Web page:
- In the above figure, a dominant allele, I controls the green color while P controls the purple coloration in rice. A cross between the green and purple plants produced green plants in the F1 generation. Again, in-breeding of F1 progeny resulted in the production of green and purple plants in the ratio of 13:3 in the F2 generation.
- Here, allele I is dominant to i and epistatic to alleles P and p. Thus, the presence of allele I conceals the effects of P and p and produces green color; however, the absence of allele I in iiPP and iiPp produces purple plants.
- The presence of recessive alleles of one gene hides the phenotypic expression of both dominant and recessive alleles at other loci of other genes.
- It is also known as supplementary epistasis.
- Example: Coat color in Labrador retrievers and grain color in maize
- It modifies the classical ratio 9:3:3:1 into 9:3:4 for the F2 hybrid.
- The above figure illustrates recessive epistasis for grain color in maize. Typically, there are three different colors of grains in maize. Namely: Purple, Red, and White grains. The presence of two dominant alleles (R and P together) leads to the development of the purple color. Similarly, the occurrence of only R as the dominant gene produces red color and white in homozygous conditions.
- Initially, the cross between white and white grains produced purple grains in F1. Moreover, when F1 progenies were crossed with each other, it resulted in white, red, and purple grains in F2 generation in the ratio of 9:3:4.
- Allele r is epistatic to alleles P and p but recessive to R.
- The presence of a dominant allele at either of two loci conceals the expression of complementary recessive alleles at the two loci.
- It is also known as duplicate gene interaction or duplicate dominant epistasis.
- Examples: Awn character in rice, Seed capsules of Shepherd’s purse (Capsella spp.)
- The normal dihybrid ratio of 9:3:3:1 is modified to 15:1 in the F2 generation.
- Duplicate alleles A and B control the awn character in rice. The presence of one either of them is essential for developing awn character, which becomes asymptomatic when present in a homozygous recessive condition.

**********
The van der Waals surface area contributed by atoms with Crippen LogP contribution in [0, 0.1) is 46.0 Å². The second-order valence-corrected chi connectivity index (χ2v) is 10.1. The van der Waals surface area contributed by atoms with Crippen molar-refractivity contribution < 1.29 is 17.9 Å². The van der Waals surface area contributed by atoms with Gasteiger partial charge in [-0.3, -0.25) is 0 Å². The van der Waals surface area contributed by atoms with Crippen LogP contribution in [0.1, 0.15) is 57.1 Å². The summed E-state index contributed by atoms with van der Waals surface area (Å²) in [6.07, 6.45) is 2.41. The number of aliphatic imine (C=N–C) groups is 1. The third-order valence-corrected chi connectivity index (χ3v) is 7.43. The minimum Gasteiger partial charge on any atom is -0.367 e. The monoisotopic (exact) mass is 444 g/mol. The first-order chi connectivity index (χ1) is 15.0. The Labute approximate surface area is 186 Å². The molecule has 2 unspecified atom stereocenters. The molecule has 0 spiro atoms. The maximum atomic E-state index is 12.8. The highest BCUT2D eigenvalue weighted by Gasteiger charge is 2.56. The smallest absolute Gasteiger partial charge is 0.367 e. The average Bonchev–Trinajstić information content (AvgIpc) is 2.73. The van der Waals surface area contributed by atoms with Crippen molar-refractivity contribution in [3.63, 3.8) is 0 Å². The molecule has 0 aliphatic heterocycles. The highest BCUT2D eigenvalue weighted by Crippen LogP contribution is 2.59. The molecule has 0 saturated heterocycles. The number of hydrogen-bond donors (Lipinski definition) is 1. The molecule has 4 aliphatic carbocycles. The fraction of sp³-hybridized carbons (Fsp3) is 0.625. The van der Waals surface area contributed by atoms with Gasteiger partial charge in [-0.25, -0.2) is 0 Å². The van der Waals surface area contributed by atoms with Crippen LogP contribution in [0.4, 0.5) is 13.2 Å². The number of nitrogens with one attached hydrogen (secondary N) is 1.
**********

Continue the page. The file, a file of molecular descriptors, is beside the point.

- Cross between awned and awnless rice produces awned rice in F1 progeny. In-breeding between F1 progenies resulted in awned and unawned plants in 15:1 ratio in the F2 generation.
- A dominant allele A is epistatic to alleles B and b. Similarly, dominant allele B is epistatic to alleles A and a. The presence of either or both of these dominant alleles is responsible for the awn character in rice. However, the occurrence of the double homozygous recessive gene (aabb) results in awnless in rice.
Duplicate recessive epistasis
- The presence of recessive alleles at either of the two loci masks the expression of dominant alleles in the two loci.
- It is also known as complementary gene action because the two genes function together to produce outcomes.
- Example: Flower color in sweet pea, Lathyrus odoratus.
- The normal dihybrid ratio of 9:3:3:1 is altered to 9:7 in F2 progeny.
- The purple color of the flower in sweet peas is due to the presence of two dominant genes A and B, as represented above. Similarly, whenever these genes are present in recessive form (aabb) or separate individuals (AAbb or aaBB), a white flower is produced.
- The above figure depicts the cross between purple and white flower, which produced purple color in F1 progeny. Likewise, interbreeding of F1 progenies produced purple and white flowers in the ratio of 9:7 in the F2 generation.
- The recessive allele a is epistatic to B and b alleles, and recessive allele b is epistatic to alleles A and a.
Polymeric gene interaction
- The presence of a dominant allele at two or more loci acts synergistically to produce a unique phenotype with greater effects than it would produce when present individually.
- It is also known as duplicate gene interaction with cumulative effect.
- Example: Fruit shape in Summer Squash.
- The normal dihybrid ratio of 9:3:3:1 is modified to 9:6:1 in F2 progeny.
- Three types of fruit shapes can be observed in summer squash, namely disc, spherical and long, in which two dominant genes A and B, control disc shape. Either A or B produces the spherical shape, and the presence of a double recessive gene (aabb) develops long-shaped fruits.
- The above figure portrays the polymeric gene interaction for fruit shape in summer squash in which a cross between disc shape and long shape fruit produced disc shape fruit in the F1 generation, which on interbreeding produced disc shape, spherical and long shape fruit in the ratio of 9:6:1 in the F2 generation.
Implications of epistasis
- Epistasis is important in the comprehensive study of the structure and function of genetic pathways.
- Epistatic interaction has played a crucial role in shaping the molecular evolution of infectious diseases like HIV and Influenza and in the emergence of antibiotic resistance.
- The exploitation of epistasis in the field of oncology helps in drug discovery for cancer treatment.
- Epistatic patterns help to disclose the structure of proteins and their nature of physical interaction and thus contribute to protein design.
- It has wide implications in the health sector, and personalized medicine makes it possible to predict how the pathogen or patient will respond to treatments.